W.’s interest in genuine policy-making seems pretty much to have vanished after this one feint at school reform. Since then, he has not once deviated from his earlier profile as “a CEO’s wet dream,” in Ivins and Dubose’s colorful formulation. In addition to pushing his doomed education program, Bush campaigned against incumbent Ann Richards in 1994 on a platform of cracking down on juvenile crime, welfare reform and “tort reform.” The welfare and kid crime crusades — with all their alarmist scolding and scare-mongering on the stump — appeased the Texas GOP’s culture warriors on the Christian right. But it was the tort campaign — which in plain English made it all but impossible for indigent plaintiffs to sue large corporate defendants and malpractice defendants in the health and insurance industries — that really plumped Dubya’s campaign coffers, to the tune of nearly $1 million in the ’94 race.

Meanwhile, in environmental matters, Bush managed the impressive trick of making Texas — already the No. 1 state in the nation in most categories of air and water pollution — into a yet more obliging playground of deregulation for the big polluters in the state’s oil, chemical and agricultural industries. Flexing one of his only appointive muscles, Bush dispatched all three Richards-appointed members of the Texas Natural Resources Conservation Commission (or, as it is known in the colorful argot of the Lone Star political set, “Trainwreck”).

The dismissed Richards appointees were experienced environmental lawyers and regulators; under Bush, Trainwreck was composed of a former director of the Texas Farm Bureau (a lobby and insurance outfit that invests heavily in the chemical industry); a former Monsanto executive and chief lobbyist for the Texas Chemical Council; and a voluble, mustachioed evangelical attorney known among his former Texas Senate colleagues as “the skinny Hitler.” The Bush-appointed Trainwreck team promptly set about dismantling the state’s just-instituted “right to know” enforcement regime governing farm workers’ exposure to hazardous pesticides.

It was a bit, well, like turning over administration of the state’s welfare system to pork-starved defense contractors and instituting profit incentives to decrease enrollments — another Bush gambit that the Clinton administration smote down in a rare display of backbone. But a far more gruesome Bush-sponsored welfare initiative speaks volumes about the sort of political imperatives that can pass unremarked under the broad ambit of “compassionate conservatism.” In 1999, Bush moved to limit eligibility for state funding under the federal Children’s Health Initiative Program. With 1.4 million uninsured kids, Texas is second only to California in this depressing social indicator; the standards Bush urged on the state would have denied coverage to 200,000 children.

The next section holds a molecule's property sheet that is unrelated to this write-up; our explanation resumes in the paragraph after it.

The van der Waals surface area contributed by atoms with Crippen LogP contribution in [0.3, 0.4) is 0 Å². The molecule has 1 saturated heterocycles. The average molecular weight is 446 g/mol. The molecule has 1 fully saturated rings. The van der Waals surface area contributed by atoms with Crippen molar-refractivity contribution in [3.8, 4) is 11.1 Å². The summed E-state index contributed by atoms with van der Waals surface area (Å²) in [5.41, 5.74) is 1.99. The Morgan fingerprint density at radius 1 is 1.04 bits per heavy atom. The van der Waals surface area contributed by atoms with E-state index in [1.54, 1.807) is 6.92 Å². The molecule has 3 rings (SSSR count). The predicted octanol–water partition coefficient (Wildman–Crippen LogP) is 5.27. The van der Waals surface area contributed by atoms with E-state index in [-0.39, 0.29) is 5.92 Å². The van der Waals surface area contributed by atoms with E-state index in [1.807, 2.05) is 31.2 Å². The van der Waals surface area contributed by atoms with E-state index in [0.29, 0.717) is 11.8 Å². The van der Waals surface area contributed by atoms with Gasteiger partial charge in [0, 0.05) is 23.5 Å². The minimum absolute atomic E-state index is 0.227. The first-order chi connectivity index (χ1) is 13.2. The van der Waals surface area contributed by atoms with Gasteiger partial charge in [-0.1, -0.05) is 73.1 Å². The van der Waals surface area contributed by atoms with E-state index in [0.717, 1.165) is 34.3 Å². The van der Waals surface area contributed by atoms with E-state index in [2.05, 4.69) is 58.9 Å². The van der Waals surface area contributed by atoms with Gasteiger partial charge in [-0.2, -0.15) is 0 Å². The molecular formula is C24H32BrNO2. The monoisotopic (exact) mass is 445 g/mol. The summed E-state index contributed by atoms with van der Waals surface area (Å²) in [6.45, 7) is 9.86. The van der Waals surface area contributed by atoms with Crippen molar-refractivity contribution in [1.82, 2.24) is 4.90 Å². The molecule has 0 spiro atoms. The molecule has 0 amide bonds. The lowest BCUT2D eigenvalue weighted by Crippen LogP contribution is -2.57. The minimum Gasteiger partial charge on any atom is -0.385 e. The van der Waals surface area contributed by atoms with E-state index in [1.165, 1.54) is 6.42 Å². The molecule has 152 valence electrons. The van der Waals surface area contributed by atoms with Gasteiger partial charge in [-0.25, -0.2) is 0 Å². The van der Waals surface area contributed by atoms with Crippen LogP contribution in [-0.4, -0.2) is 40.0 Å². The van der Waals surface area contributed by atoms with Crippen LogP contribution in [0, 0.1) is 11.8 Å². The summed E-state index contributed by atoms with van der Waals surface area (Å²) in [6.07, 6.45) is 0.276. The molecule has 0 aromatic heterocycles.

Why? Because, as it turns out, the federal CHIP program funnels children from families who earn too little to qualify under its guidelines into the Medicaid program, where they get free health insurance. In other words, a broader CHIP program in Texas would have created “Medicaid spillover” — a bureaucratic term of art that means (in the campaign patois that is Bush’s native tongue): If too many poor kids get government health insurance in Texas, other contenders for the presidency will claim that the welfare rolls increased on your watch.

Fortunately, the Democratic-controlled state Legislature overrode Bush’s plan — another reason to be grateful for the feeble powers of the Texas governorship. But such case studies should remind us, for all the chatter about “prosperity with a purpose” and the occasional dramatic pause to intone a talking point in Spanish, that W. was initiated into the national political campaign scene as an understudy of Lee Atwater, head of the 1988 presidential run of Bush the Elder, and the W.-ish Southern frat boy who introduced Willie Horton, “the L-word” and “card-carrying member of the ACLU” into the nation’s sad political lexicon.

“Shrub” furnishes many other scarifying details from the little-consulted annals of Texas politics in the W. years, from the lurid (W.’s execution- and incarceration-happy approach to law enforcement) to the merely sad (his bulldog insistence on ever greater quantities of “tort reform” to appease ever larger campaign donors). True, it does overindulge Ivins’ weakness for ostentatiously down-home prose (continually designating the most powerful force in Texas politics with the folksy term “bidness” and even appending an explanatory footnote on the locution; not to mention repeating at every opportunity the Southern bromide “you got to dance with them what brung you,” which also happens to be the title of one of Ivins’ books).

But such “Hee-Haw”-style asides don’t seriously detract from the useful political education to be had in “Shrub.” Of course, John McCain has given us surprising new grounds to hope that GOP voters could render the need for such self-instruction obsolete. Yet $70 million (and a dynastic name and a polished stump delivery and a patrician smirk) goes a long way. It’s best in the meantime to urge “Shrub” on concerned citizens of any party affiliation, lest we find ourselves stuck at the dance with a singularly callous and store-bought golfing partner.